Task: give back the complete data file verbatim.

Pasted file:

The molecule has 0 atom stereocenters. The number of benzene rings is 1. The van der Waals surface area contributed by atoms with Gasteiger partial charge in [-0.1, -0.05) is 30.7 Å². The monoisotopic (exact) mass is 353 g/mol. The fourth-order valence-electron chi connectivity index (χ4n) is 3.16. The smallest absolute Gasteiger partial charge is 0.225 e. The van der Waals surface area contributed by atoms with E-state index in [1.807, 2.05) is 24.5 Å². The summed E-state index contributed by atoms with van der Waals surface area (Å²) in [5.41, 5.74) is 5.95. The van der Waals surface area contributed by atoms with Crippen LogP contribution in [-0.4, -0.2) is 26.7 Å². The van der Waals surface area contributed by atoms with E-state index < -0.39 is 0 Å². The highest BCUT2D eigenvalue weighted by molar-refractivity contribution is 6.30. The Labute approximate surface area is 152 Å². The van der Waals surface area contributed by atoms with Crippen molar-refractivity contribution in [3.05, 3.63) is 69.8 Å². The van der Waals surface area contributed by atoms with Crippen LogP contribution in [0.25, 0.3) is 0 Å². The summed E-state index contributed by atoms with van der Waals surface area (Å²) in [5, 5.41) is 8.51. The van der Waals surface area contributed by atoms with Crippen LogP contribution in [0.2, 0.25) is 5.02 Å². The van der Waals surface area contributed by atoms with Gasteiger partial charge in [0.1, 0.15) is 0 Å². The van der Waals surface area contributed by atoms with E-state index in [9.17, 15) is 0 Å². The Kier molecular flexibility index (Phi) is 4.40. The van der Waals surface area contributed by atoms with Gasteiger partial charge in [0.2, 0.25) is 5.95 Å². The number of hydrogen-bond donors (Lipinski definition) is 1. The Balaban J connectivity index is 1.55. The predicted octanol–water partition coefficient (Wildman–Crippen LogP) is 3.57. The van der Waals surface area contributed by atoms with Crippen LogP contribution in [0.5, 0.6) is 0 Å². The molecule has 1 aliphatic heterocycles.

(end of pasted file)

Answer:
The molecule has 0 atom stereocenters. The number of benzene rings is 1. The van der Waals surface area contributed by atoms with Gasteiger partial charge in [-0.1, -0.05) is 30.7 Å². The monoisotopic (exact) mass is 353 g/mol. The fourth-order valence-electron chi connectivity index (χ4n) is 3.16. The smallest absolute Gasteiger partial charge is 0.225 e. The van der Waals surface area contributed by atoms with E-state index in [1.807, 2.05) is 24.5 Å². The summed E-state index contributed by atoms with van der Waals surface area (Å²) in [5.41, 5.74) is 5.95. The van der Waals surface area contributed by atoms with Crippen LogP contribution in [-0.4, -0.2) is 26.7 Å². The van der Waals surface area contributed by atoms with E-state index < -0.39 is 0 Å². The highest BCUT2D eigenvalue weighted by molar-refractivity contribution is 6.30. The Labute approximate surface area is 152 Å². The van der Waals surface area contributed by atoms with Crippen molar-refractivity contribution in [3.05, 3.63) is 69.8 Å². The van der Waals surface area contributed by atoms with Crippen LogP contribution in [0.25, 0.3) is 0 Å². The summed E-state index contributed by atoms with van der Waals surface area (Å²) in [5, 5.41) is 8.51. The van der Waals surface area contributed by atoms with Crippen LogP contribution in [0.2, 0.25) is 5.02 Å². The van der Waals surface area contributed by atoms with Gasteiger partial charge in [0.1, 0.15) is 0 Å². The van der Waals surface area contributed by atoms with E-state index in [9.17, 15) is 0 Å². The Kier molecular flexibility index (Phi) is 4.40. The van der Waals surface area contributed by atoms with Gasteiger partial charge in [0.2, 0.25) is 5.95 Å². The number of hydrogen-bond donors (Lipinski definition) is 1. The Balaban J connectivity index is 1.55. The predicted octanol–water partition coefficient (Wildman–Crippen LogP) is 3.57. The van der Waals surface area contributed by atoms with Crippen LogP contribution in [0.5, 0.6) is 0 Å². The molecule has 1 aliphatic heterocycles.